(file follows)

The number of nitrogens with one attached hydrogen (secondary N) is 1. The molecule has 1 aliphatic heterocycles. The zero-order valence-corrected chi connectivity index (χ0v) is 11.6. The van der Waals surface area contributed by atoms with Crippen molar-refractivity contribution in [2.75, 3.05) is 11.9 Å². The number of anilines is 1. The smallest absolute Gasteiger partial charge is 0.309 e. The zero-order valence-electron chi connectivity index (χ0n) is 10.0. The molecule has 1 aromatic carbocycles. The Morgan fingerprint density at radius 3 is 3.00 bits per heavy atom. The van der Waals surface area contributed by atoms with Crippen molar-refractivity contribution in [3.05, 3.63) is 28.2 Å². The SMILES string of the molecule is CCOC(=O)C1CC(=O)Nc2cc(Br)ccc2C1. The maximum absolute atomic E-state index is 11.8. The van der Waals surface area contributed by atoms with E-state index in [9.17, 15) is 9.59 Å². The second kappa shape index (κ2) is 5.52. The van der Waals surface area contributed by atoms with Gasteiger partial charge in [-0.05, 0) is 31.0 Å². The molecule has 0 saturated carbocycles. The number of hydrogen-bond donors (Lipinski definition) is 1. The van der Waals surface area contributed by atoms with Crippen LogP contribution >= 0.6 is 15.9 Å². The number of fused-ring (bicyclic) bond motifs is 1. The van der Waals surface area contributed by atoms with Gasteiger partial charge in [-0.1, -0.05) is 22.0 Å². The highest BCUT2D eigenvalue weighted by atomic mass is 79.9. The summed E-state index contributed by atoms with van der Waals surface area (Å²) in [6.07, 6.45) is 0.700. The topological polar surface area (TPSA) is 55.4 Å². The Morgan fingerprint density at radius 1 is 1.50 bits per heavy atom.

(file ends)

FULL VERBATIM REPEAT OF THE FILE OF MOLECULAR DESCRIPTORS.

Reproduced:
The number of nitrogens with one attached hydrogen (secondary N) is 1. The molecule has 1 aliphatic heterocycles. The zero-order valence-corrected chi connectivity index (χ0v) is 11.6. The van der Waals surface area contributed by atoms with Crippen molar-refractivity contribution in [2.75, 3.05) is 11.9 Å². The number of anilines is 1. The smallest absolute Gasteiger partial charge is 0.309 e. The zero-order valence-electron chi connectivity index (χ0n) is 10.0. The molecule has 1 aromatic carbocycles. The Morgan fingerprint density at radius 3 is 3.00 bits per heavy atom. The van der Waals surface area contributed by atoms with Crippen molar-refractivity contribution in [3.05, 3.63) is 28.2 Å². The SMILES string of the molecule is CCOC(=O)C1CC(=O)Nc2cc(Br)ccc2C1. The maximum absolute atomic E-state index is 11.8. The van der Waals surface area contributed by atoms with E-state index in [9.17, 15) is 9.59 Å². The second kappa shape index (κ2) is 5.52. The van der Waals surface area contributed by atoms with Gasteiger partial charge in [-0.05, 0) is 31.0 Å². The molecule has 0 saturated carbocycles. The number of hydrogen-bond donors (Lipinski definition) is 1. The van der Waals surface area contributed by atoms with Crippen LogP contribution >= 0.6 is 15.9 Å². The number of fused-ring (bicyclic) bond motifs is 1. The van der Waals surface area contributed by atoms with Gasteiger partial charge in [-0.1, -0.05) is 22.0 Å². The highest BCUT2D eigenvalue weighted by atomic mass is 79.9. The summed E-state index contributed by atoms with van der Waals surface area (Å²) in [6.07, 6.45) is 0.700. The topological polar surface area (TPSA) is 55.4 Å². The Morgan fingerprint density at radius 1 is 1.50 bits per heavy atom.